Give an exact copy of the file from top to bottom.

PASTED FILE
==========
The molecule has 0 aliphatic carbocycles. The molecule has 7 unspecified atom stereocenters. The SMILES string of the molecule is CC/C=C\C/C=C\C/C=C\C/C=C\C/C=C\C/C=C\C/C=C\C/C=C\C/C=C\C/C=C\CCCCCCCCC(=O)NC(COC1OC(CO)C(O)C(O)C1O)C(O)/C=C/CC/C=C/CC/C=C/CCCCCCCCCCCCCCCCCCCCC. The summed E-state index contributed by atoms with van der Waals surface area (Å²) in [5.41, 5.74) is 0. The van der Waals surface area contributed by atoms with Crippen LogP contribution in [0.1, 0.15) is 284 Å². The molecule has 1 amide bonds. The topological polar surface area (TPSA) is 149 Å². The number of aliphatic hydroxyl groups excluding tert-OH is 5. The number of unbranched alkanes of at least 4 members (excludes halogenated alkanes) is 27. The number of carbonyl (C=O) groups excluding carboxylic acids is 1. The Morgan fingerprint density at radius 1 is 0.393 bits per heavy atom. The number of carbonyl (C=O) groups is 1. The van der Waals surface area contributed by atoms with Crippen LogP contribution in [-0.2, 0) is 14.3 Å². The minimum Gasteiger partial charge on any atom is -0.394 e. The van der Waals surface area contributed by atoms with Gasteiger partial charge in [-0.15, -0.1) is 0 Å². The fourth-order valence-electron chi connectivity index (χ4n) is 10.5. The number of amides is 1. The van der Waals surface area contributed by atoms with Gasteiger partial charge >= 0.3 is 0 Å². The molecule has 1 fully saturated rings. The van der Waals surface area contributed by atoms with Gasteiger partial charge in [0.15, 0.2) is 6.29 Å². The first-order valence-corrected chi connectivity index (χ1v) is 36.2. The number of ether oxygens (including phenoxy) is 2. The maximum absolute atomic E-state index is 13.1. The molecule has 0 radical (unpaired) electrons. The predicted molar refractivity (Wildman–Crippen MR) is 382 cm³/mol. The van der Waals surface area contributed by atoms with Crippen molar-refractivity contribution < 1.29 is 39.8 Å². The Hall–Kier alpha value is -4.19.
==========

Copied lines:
The molecule has 0 aliphatic carbocycles. The molecule has 7 unspecified atom stereocenters. The SMILES string of the molecule is CC/C=C\C/C=C\C/C=C\C/C=C\C/C=C\C/C=C\C/C=C\C/C=C\C/C=C\C/C=C\CCCCCCCCC(=O)NC(COC1OC(CO)C(O)C(O)C1O)C(O)/C=C/CC/C=C/CC/C=C/CCCCCCCCCCCCCCCCCCCCC. The summed E-state index contributed by atoms with van der Waals surface area (Å²) in [5.41, 5.74) is 0. The van der Waals surface area contributed by atoms with Crippen LogP contribution in [0.1, 0.15) is 284 Å². The molecule has 1 amide bonds. The topological polar surface area (TPSA) is 149 Å². The number of aliphatic hydroxyl groups excluding tert-OH is 5. The number of unbranched alkanes of at least 4 members (excludes halogenated alkanes) is 27. The number of carbonyl (C=O) groups excluding carboxylic acids is 1. The Morgan fingerprint density at radius 1 is 0.393 bits per heavy atom. The number of carbonyl (C=O) groups is 1. The van der Waals surface area contributed by atoms with Crippen LogP contribution in [-0.2, 0) is 14.3 Å². The minimum Gasteiger partial charge on any atom is -0.394 e. The van der Waals surface area contributed by atoms with Gasteiger partial charge in [-0.15, -0.1) is 0 Å². The fourth-order valence-electron chi connectivity index (χ4n) is 10.5. The number of amides is 1. The van der Waals surface area contributed by atoms with Gasteiger partial charge >= 0.3 is 0 Å². The molecule has 1 fully saturated rings. The van der Waals surface area contributed by atoms with Gasteiger partial charge in [0.15, 0.2) is 6.29 Å². The first-order valence-corrected chi connectivity index (χ1v) is 36.2. The number of ether oxygens (including phenoxy) is 2. The maximum absolute atomic E-state index is 13.1. The molecule has 0 radical (unpaired) electrons. The predicted molar refractivity (Wildman–Crippen MR) is 382 cm³/mol. The van der Waals surface area contributed by atoms with Crippen molar-refractivity contribution < 1.29 is 39.8 Å². The Hall–Kier alpha value is -4.19.